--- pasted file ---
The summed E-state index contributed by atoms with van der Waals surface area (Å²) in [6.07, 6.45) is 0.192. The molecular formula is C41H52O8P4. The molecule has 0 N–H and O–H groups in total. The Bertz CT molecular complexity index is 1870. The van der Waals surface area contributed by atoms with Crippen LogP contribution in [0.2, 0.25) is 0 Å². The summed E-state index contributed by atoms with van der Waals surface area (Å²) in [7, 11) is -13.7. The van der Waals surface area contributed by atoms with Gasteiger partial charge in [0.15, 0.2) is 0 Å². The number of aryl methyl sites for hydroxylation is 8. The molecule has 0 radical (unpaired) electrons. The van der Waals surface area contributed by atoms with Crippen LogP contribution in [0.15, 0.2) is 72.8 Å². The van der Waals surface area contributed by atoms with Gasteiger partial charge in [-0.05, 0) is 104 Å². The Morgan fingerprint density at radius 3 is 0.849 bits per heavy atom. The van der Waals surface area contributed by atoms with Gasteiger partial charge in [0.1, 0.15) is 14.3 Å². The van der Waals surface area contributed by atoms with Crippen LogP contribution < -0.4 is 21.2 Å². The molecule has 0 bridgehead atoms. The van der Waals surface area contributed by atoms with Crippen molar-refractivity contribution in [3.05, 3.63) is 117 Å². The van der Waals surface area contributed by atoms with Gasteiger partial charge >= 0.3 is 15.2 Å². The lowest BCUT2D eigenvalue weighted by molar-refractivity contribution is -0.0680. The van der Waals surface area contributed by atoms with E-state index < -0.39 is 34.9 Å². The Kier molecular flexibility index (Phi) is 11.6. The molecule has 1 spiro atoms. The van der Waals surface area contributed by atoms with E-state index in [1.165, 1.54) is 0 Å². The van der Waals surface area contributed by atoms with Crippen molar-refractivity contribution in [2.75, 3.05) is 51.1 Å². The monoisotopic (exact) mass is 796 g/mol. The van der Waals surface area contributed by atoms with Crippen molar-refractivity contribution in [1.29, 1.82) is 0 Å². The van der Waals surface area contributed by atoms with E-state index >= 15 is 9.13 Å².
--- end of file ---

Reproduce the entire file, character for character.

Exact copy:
The summed E-state index contributed by atoms with van der Waals surface area (Å²) in [6.07, 6.45) is 0.192. The molecular formula is C41H52O8P4. The molecule has 0 N–H and O–H groups in total. The Bertz CT molecular complexity index is 1870. The van der Waals surface area contributed by atoms with Crippen LogP contribution in [0.2, 0.25) is 0 Å². The summed E-state index contributed by atoms with van der Waals surface area (Å²) in [7, 11) is -13.7. The van der Waals surface area contributed by atoms with Gasteiger partial charge in [0.15, 0.2) is 0 Å². The number of aryl methyl sites for hydroxylation is 8. The molecule has 0 radical (unpaired) electrons. The van der Waals surface area contributed by atoms with Crippen LogP contribution in [0.15, 0.2) is 72.8 Å². The van der Waals surface area contributed by atoms with Gasteiger partial charge in [-0.05, 0) is 104 Å². The Morgan fingerprint density at radius 3 is 0.849 bits per heavy atom. The van der Waals surface area contributed by atoms with Gasteiger partial charge in [0.1, 0.15) is 14.3 Å². The van der Waals surface area contributed by atoms with Crippen LogP contribution < -0.4 is 21.2 Å². The molecule has 0 bridgehead atoms. The van der Waals surface area contributed by atoms with Crippen molar-refractivity contribution in [3.05, 3.63) is 117 Å². The van der Waals surface area contributed by atoms with Gasteiger partial charge >= 0.3 is 15.2 Å². The lowest BCUT2D eigenvalue weighted by molar-refractivity contribution is -0.0680. The van der Waals surface area contributed by atoms with E-state index < -0.39 is 34.9 Å². The Kier molecular flexibility index (Phi) is 11.6. The molecule has 1 spiro atoms. The van der Waals surface area contributed by atoms with E-state index in [1.165, 1.54) is 0 Å². The van der Waals surface area contributed by atoms with Crippen molar-refractivity contribution in [2.75, 3.05) is 51.1 Å². The monoisotopic (exact) mass is 796 g/mol. The van der Waals surface area contributed by atoms with Crippen molar-refractivity contribution in [1.29, 1.82) is 0 Å². The van der Waals surface area contributed by atoms with E-state index >= 15 is 9.13 Å².